TBM councillors on housing corp. can vote how they want: lawyer

The Blue Mountains councillors appointed to the board of directors for the Blue Mountains Attainable Housing Corporation (BMAHC) are not required to vote how council as a whole wishes them to while they are attending board meetings.

At council’s committee of the whole meeting on March 13, CAO Shawn Everitt delivered a report to clarify the roles and responsibilities of members of council who have been appointed to the housing corporation’s board of directors as town representatives. Mayor Andrea Matrosovs and Coun. Shawn Everitt are the current representatives from the town on the board.

Everitt’s report provided a legal opinion on the matter from lawyer John Mascarin of Aird and Berlis.

The CAO provided Mascarin with four questions about the roles and responsibilities of the council appointees. Mascarin’s full reply can be found here.

The questions included:

Question: Do the members have a conflict of interest between their roles as councillors for the town and directors of the BMAHC?

Answer: The members may have a conflict of interest, but it is one that is recognized at law. They are entitled to still consider, debate, discuss and vote on matters and questions at both the council and at the BMAHC board.

Question: While attending a meeting of the BMAHC board, are the members representing the town or BMAHC?

Answer: The councillors who have been appointed to the BMAHC board are representatives of the town but, they are directors of the BMAHC board and they must act and decide matters as directors at the BMAHC board with a view to the best interests of the BMAHC, even if those interests are contrary to council who appointed them.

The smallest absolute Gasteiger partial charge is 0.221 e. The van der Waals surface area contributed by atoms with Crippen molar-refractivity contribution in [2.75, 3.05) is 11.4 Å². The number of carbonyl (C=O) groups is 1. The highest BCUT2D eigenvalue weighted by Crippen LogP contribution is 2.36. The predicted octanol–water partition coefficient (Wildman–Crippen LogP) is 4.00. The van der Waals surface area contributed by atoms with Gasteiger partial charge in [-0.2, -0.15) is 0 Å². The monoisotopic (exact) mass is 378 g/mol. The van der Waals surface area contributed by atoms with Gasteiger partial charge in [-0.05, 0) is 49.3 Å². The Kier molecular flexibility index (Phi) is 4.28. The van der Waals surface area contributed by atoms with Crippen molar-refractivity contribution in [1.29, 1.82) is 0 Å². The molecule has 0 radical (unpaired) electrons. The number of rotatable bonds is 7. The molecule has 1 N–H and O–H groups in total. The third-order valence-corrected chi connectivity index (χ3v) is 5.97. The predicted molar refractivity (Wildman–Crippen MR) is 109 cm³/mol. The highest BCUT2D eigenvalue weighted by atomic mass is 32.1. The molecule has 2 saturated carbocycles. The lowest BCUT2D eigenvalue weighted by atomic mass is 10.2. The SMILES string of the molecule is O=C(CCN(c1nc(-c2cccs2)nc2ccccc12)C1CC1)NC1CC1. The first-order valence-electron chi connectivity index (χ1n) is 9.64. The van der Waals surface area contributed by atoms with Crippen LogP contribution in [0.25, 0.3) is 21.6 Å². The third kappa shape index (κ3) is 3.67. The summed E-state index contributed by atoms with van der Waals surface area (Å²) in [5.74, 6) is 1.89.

Question: If the members vote one way at the meeting of council on a question or matter are they required to vote the same way at the meeting of the BMAHC board on the same question or matter, and vice versa?

Answer: The members are not required to vote in accordance with how they voted at the council or at the BMAHC board when they are asked to vote on the same question or matter at the other body. The members have an obligation at law to the council and to the BMAHC board to act honestly and to make decisions in the best interests of either the municipality (when the matter is before council) or of the BMAHC (when the matter is before the BMAHC board).

Question: If the members voted in the negative at a meeting of council or at a meeting of the BMAHC board, do the members have an obligation to support the by-law, resolution or decision that was passed if the question or matter is then before either the council or the BMAHC?

Answer: The members do not have to support the majority decision made at either the council or at the BMAHC board when they may be considering and voting on the question or matter before the other body. The members have an obligation at law to the council and to the BMAHC to vote in accordance with what is in the best interests of either the town (when at council) or the corporation (when at the BMAHC board).

Mascarin attended the meeting virtually to answer questions about the report from members of council. He said elected councillors being appointed to outside organizations was a fact of life and that councillors in those positions “have to be reconciled to wear different hats.”

“You can discharge both obligations, otherwise the system wouldn’t work,” he said.

Council voted 6-0 (Coun. Alex Maxwell was absent) in favour of receiving the CAO’s report, but it was clear the town’s relationship with the housing corporation continues to be an issue for some members of council.

“I find it messy. To put members of council in this position is something we should avoid,” said Coun. Paula Hope, who said she hopes the structure can be changed. “There is a constant responsibility for all council members that they always need to look out for the town. Ideally, I hope the day comes when we can organize this differently.”

Chris Fell, Local Journalism Initiative Reporter, CollingwoodToday.ca

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